Tax credit programs are among the growing number of ways that private Jewish day schools and yeshivas nationwide are corralling hundreds of millions of dollars of taxpayer dollars annually. The money is helping to defray operating costs, provide teacher training, assist students with tuition bills and enhance educational offerings.
A decade ago, few Jewish schools were aggressive about pursuing federal and state funding. But as day school tuition rates have climbed, outpacing inflation and the ability of recession-weary parents to pay, schools have become much more effective not only at accessing government money but in lobbying state government for more.
The haredi Orthodox Agudath Israel of America long has taken the lead in lobbying for government aid for Jewish schools. Two years ago it was joined by the Orthodox Union, which began hiring political directors in a half-dozen states to organize Jewish schools and lobby legislators.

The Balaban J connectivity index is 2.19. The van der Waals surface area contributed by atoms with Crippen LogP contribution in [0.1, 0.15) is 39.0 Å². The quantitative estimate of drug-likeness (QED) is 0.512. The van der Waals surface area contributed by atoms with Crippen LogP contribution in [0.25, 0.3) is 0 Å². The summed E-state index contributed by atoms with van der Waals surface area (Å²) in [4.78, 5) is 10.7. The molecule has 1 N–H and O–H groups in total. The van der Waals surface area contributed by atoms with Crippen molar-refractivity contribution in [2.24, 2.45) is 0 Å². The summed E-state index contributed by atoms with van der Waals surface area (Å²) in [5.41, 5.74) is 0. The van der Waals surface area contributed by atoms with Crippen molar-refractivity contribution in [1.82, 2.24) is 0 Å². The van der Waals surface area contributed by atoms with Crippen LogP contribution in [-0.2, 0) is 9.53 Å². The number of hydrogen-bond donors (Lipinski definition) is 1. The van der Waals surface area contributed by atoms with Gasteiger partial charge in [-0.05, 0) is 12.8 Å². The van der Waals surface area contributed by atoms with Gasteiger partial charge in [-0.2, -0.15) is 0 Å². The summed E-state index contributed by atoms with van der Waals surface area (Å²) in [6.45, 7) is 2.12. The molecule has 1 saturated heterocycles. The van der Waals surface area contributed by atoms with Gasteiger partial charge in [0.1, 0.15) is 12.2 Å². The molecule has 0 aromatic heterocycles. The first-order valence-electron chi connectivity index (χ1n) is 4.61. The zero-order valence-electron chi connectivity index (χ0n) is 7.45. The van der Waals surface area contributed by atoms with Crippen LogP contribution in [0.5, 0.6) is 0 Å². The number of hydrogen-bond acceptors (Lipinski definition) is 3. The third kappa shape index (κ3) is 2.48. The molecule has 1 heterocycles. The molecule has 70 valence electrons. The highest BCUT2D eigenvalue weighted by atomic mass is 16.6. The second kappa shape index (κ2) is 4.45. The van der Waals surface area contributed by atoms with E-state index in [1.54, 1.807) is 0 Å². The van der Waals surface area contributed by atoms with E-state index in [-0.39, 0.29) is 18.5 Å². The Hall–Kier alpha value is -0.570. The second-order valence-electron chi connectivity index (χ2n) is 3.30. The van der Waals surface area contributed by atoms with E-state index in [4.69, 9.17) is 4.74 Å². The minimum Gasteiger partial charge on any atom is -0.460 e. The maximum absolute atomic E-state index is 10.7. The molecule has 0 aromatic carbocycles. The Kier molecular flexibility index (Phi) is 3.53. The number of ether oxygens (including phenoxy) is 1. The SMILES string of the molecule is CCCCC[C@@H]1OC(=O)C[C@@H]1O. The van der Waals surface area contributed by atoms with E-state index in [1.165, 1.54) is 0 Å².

In New York, the state with the largest day school population, Agudath Israel and the O.U. have been joined in their lobbying efforts by an unusual coalition that includes UJA, the Sephardic Community Federation, the Jewish Education Project and Catholic groups.
Underlying the new advocacy effort is a shift in attitude among some mainstream Jewish organizations. Jewish federations, which once opposed government funding for parochial schools, are now trying to secure government support for them. Both the Jewish Council for Public Affairs and the American Jewish Committee are reconsidering their long-held opposition to such funding.
Read the article at JTA.